A MicroSD/MicroSDHC card slot allows for local storage. Power-over-Ethernet eliminates the need for power cables. The cameras may be used with many popular VMS systems. When used with the proprietary ViconNet system, users may digitally zoom into live or recorded video for a closer look at any object within the two panoramic views. Pixilation is minimal due to the cameras' 4MP resolution. Further, all V9360 models are day/night cameras that perform well in a wide range of lighting conditions, thanks to advanced WDR technology and a mechanical IR cut filter.

The V9360 cameras' integral fisheye lens and 4-megapixel sensor captures a complete 360-degree view, which is delivered as two 180-degree panoramic images visually stacked on top of each other within a single video stream. All de-morphing is performed within the cameras prior to transmission, so a distortion-free image is delivered to the VMS ready for live display and recording. The cameras transmit a choice of H.264, MPEG-4 SP and M-JPEG compressions with dual streaming capability.


8-inch residential combo enclosures ease phone, video cable installation

Introduced in packs of six (6), ICC's new 8" residential cable combo communications enclosure is designed to act as the central1306cimeditpicks Photo6 distribution point in a residence for phone and video connectivity. The enclosures are intended for installation in apartments, condos and small townhomes with 2 to 3 bedrooms.

The enclosure is made of UL-rated ABS plastic, with a base designed to be installed between wall studs or wall-mounted. The base has knockouts allowing cables to enter and exit from the top, bottom and sides. The enclosure's cover snaps on with a tab for a padlock to prevent unwanted access. The included voice module has a 110 IDC bridged design with 8-ports, allowing phones to be installed in eight locations. The included 2 GHz CATV module has one input and six outputs allowing video to be connected to six locations.

Each box contains six enclosures, covers, and voice/video modules. Offering the combo in six packs offers convenience and lowers the unit cost of each enclosure compared to buying them individually, says ICC.


FTTH Council urges FCC to advance all-fiber upgrades over legacy copper networks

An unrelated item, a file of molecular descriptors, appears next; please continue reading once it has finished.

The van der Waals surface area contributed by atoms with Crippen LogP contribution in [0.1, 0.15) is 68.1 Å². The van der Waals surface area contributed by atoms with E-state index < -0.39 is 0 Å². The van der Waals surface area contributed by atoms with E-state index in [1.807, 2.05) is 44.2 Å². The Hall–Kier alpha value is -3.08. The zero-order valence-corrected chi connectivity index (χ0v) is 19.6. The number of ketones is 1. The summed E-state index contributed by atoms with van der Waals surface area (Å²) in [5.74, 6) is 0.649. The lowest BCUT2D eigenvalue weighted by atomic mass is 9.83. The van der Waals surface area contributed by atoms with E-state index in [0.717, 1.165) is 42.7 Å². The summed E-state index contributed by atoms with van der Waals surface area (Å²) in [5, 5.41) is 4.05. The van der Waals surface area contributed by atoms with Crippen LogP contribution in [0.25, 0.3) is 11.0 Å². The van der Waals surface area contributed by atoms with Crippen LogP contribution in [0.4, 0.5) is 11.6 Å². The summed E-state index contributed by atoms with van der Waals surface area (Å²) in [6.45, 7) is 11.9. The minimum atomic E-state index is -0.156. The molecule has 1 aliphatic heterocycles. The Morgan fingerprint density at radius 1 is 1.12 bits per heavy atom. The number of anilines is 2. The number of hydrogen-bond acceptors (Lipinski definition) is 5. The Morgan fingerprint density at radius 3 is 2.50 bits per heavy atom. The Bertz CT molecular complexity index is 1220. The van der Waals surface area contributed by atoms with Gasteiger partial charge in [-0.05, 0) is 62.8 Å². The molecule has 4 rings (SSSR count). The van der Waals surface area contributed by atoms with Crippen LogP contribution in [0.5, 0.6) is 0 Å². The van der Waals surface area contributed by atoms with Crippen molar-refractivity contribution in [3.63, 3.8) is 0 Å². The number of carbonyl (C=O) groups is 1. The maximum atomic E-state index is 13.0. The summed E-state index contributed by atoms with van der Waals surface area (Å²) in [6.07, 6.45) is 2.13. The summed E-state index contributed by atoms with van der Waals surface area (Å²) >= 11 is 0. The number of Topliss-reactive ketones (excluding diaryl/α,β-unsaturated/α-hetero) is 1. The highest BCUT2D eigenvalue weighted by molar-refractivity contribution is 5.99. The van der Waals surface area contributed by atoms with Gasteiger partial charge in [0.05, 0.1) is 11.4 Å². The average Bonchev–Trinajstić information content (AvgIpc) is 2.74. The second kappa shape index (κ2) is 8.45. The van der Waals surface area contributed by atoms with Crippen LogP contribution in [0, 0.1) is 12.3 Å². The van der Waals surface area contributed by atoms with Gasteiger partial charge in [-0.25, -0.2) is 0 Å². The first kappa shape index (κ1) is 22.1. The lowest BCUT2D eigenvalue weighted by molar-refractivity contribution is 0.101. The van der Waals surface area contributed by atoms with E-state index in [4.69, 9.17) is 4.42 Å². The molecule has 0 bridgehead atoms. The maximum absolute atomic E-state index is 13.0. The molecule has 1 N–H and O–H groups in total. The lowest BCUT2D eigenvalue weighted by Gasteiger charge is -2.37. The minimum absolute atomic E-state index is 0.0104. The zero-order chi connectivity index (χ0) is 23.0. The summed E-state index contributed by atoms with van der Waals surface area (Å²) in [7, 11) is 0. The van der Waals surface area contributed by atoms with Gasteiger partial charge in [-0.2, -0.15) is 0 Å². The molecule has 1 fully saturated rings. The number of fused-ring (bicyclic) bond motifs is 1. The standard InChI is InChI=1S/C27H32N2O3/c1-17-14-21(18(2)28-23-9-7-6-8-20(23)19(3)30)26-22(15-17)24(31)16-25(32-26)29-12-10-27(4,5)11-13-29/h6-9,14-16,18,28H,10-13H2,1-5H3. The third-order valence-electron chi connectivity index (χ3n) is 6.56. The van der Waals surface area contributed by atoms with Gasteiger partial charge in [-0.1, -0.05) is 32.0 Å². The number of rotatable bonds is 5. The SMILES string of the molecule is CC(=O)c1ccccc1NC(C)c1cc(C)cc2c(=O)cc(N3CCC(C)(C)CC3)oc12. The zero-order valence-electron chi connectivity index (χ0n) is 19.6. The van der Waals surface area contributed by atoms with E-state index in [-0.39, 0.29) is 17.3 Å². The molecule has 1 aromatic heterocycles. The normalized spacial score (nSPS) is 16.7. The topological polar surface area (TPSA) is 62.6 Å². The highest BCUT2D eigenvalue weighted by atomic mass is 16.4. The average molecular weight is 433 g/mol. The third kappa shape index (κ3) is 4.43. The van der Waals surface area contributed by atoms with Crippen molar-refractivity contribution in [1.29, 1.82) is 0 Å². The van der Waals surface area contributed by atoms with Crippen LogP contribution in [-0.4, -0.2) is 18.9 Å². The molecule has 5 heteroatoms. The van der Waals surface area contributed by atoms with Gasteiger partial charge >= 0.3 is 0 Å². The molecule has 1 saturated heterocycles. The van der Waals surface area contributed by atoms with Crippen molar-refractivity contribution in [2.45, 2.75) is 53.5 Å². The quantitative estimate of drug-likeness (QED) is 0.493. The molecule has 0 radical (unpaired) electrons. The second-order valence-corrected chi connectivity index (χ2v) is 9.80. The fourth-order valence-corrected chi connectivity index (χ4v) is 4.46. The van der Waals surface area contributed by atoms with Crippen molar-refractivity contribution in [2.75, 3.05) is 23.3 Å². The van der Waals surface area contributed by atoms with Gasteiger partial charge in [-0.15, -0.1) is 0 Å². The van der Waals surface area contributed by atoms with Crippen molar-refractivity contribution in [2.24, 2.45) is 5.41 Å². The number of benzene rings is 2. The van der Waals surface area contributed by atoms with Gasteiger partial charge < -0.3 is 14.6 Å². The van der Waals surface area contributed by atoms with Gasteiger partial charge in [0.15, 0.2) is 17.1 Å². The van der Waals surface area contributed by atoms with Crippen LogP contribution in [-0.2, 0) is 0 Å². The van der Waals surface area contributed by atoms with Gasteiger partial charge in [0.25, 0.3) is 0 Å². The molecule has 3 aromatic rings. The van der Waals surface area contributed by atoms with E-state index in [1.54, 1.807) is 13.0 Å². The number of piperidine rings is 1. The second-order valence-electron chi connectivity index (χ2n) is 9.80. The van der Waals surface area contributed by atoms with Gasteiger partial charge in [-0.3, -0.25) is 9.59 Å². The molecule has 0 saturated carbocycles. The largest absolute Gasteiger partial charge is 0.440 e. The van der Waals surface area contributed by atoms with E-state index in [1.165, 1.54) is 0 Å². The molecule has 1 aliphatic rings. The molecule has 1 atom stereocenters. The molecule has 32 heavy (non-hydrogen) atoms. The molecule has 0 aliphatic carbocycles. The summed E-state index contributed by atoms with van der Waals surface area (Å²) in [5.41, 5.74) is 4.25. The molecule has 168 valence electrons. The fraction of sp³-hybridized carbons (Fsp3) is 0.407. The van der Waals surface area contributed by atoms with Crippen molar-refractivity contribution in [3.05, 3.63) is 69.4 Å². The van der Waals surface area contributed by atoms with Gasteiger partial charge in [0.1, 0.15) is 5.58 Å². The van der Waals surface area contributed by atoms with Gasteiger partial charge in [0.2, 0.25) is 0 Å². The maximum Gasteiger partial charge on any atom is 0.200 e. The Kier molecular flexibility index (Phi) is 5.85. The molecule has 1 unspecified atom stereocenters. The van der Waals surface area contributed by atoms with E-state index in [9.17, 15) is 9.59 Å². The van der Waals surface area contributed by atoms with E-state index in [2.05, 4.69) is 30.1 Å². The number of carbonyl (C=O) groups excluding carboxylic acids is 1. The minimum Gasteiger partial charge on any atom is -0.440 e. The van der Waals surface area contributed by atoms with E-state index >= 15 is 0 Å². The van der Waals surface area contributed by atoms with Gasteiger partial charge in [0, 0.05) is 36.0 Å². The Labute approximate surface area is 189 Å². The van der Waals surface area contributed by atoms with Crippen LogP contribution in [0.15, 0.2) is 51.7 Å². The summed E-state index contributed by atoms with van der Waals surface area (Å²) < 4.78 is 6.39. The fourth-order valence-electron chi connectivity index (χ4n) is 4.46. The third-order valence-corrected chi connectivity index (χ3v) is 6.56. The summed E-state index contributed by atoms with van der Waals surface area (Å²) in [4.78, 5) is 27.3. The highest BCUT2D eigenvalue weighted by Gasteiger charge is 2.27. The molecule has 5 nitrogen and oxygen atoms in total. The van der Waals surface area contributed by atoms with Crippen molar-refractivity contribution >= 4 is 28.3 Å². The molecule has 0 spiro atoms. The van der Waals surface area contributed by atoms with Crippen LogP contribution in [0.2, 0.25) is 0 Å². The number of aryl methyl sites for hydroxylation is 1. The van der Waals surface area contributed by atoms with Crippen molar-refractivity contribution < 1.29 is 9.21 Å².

The Fiber to the Home Council Americas (FTTH Council) recently filed comments explicitly urging the Federal Communications Commission (FCC) to support the efforts of telephone companies to deploy all-fiber networks and eliminate "their more costly and duplicative copper facilities" once those fiber upgrades are made. "It is clear that fiber technology is superior, that consumer demand is increasing rapidly for higher-performance networks, and, as a result, wireline providers of all types are by necessity deploying fiber plant," the FTTH Council wrote in its comments filed with the FCC.

According to a press release, a group of competitive broadband providers, which under FCC "unbundling" regulations are afforded access to offer their services over legacy copper networks, have petitioned the FCC to require telephone companies to keep those networks in service after they upgrade to fiber. Given the high cost of maintaining old copper networks, FTTH Council said that such proposals would "turn back the clock" on the FCC's stated goal of accelerating private sector deployment of Gigabit-capable, all-fiber networks. "In sum, the technology of choice for wireline network providers—and for their customers—is fiber," the Council wrote. "And the real issue before policymakers is how to remove barriers and provide incentives to increase the pace of these deployments."

"The Commission has demonstrated it understands the great value of having high-performance networks deployed throughout the country and the need for regulatory policies to align with this objective," the Council wrote. As examples, FTTH Council cited the FCC's Broadband Acceleration Initiative to expand the reach of robust broadband, and its internal Broadband Acceleration Task Force that seeks to reduce barriers to broadband build-out by at least 20 percent, as well as federal broadband stimulus programs that have focused largely on bringing fiber to community anchor institutions and supporting fiber to the home projects in hundreds of rural communities. The filing also quoted former FCC Chairman Julius Genachowski's statement that "high-speed broadband is vitally important to our global competitiveness and the continued growth of our economy, and we must keep pushing for faster speeds and greater capacity through new investments in broadband networks."

The Council wrote that virtually no network provider is presently installing "new" copper in its access network in any meaningful way. "Keeping copper lines in place after fiber is built imposes substantial additional costs on [local exchange carriers], materially harming the business case for fiber deployments," the Council argued, saying that the overall effect will be to slow "the critical and inevitable evolution" to all-fiber wireline communications infrastructure. To support its argument, FTTH Council cited the FCC's 2010 National Broadband Plan finding that "requiring an incumbent to maintain two networks—one copper and one fiber—would be costly, possibly inefficient and reduce the incentive for incumbents to deploy fiber facilities."